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Bilirubin Direct

Order Code CH121
Turnaround Time 24 hours
Test Includes

Bilirubin Direct

Specimen Requirements
Specimen Source
Transport Container
(Specimen Container)

SST (Tiger Top)
Lithium Heparin/ Sodium Heparin/ EDTA

Preferred Specimens
Minimum Volume (uL)
.5 mL
Collection Instructions
(Transport Temperature)
Specimen Stability
Temperature Period
Room temperature 2 days
Refrigerated 7 days
Frozen 3 months (-80°C)
Test Details
Diazo Reaction
Clinical Significance

Red blood cells at the end of their circulating life are broken down in the reticuloendothelial system, mainly the spleen. The resulting heme, once the iron is removed, is then converted to bilirubin. This process accounts for about 80% of the 500 μmol (300 mg) of bilirubin formed daily. Other sources of bilirubin include the breakdown of myoglobin and cytochromes and the catabolism of immature red blood cells in the bone marrow. Once formed, bilirubin is transported to the liver bound to albumin. This fraction of bilirubin is referred to as indirect or unconjugated bilirubin. In the liver, bilirubin is conjugated to glucuronic acid (mono- and diglucuronides) to form conjugated bilirubin by the enzyme uridyl diphosphate glucuronyl transferase. Conjugated bilirubin or direct bilirubin is excreted via the biliary system into the intestine, where it is metabolized by bacteria to a group of products known collectively as stercobilinogen. Elimination is almost complete and serum levels are normally negligible. Direct bilirubin is the sum of the conjugated fractions. Direct bilirubin is elevated in conditions causing hepatic obstruction, hepatitis, cirrhosis, several inherited enzyme deficiencies, and inherited defects in canalicular excretion.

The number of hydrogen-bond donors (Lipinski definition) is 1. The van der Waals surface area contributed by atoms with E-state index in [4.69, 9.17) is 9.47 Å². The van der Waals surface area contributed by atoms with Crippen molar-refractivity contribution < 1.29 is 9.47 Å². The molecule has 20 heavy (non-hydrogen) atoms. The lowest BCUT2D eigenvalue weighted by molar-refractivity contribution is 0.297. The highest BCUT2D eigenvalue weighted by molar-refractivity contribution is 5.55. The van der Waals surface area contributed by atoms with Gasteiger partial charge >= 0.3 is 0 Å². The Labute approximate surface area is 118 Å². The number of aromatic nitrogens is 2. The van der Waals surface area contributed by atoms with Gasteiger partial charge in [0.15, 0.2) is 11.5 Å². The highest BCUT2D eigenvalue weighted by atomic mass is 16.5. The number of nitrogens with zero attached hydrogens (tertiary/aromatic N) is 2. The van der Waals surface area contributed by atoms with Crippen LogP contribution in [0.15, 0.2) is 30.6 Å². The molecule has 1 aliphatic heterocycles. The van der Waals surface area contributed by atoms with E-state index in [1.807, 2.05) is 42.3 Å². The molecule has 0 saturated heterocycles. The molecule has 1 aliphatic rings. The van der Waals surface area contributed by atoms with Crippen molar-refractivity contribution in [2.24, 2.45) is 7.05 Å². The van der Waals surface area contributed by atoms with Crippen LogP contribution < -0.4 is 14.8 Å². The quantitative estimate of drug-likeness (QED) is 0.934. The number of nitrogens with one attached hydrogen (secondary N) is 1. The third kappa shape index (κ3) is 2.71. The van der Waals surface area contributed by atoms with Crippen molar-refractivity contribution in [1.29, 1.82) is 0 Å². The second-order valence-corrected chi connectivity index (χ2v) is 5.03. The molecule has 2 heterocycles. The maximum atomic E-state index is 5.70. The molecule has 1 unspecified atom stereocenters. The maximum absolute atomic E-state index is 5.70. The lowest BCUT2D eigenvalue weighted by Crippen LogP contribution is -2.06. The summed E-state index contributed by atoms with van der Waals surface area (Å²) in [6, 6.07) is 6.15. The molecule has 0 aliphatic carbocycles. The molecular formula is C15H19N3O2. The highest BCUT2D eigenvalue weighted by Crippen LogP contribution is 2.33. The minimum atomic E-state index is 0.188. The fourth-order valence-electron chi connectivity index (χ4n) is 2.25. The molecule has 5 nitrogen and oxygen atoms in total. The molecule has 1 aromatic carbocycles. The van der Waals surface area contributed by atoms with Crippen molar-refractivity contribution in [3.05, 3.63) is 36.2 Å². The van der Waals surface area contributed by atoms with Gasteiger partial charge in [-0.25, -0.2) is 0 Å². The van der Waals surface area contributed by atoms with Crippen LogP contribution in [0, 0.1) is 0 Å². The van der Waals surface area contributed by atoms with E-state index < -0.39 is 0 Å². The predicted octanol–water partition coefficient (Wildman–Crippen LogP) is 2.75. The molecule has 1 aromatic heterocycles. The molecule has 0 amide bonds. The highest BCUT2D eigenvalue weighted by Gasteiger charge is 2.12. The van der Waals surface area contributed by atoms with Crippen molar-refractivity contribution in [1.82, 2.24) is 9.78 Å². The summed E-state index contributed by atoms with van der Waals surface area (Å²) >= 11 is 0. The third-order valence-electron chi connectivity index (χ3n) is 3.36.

Reference Ranges

0.0 – 0.4 mg/dL (0 Days – 14 Days)
0.0 – 0.5 mg/dL (14 Days – No Max Age Limit)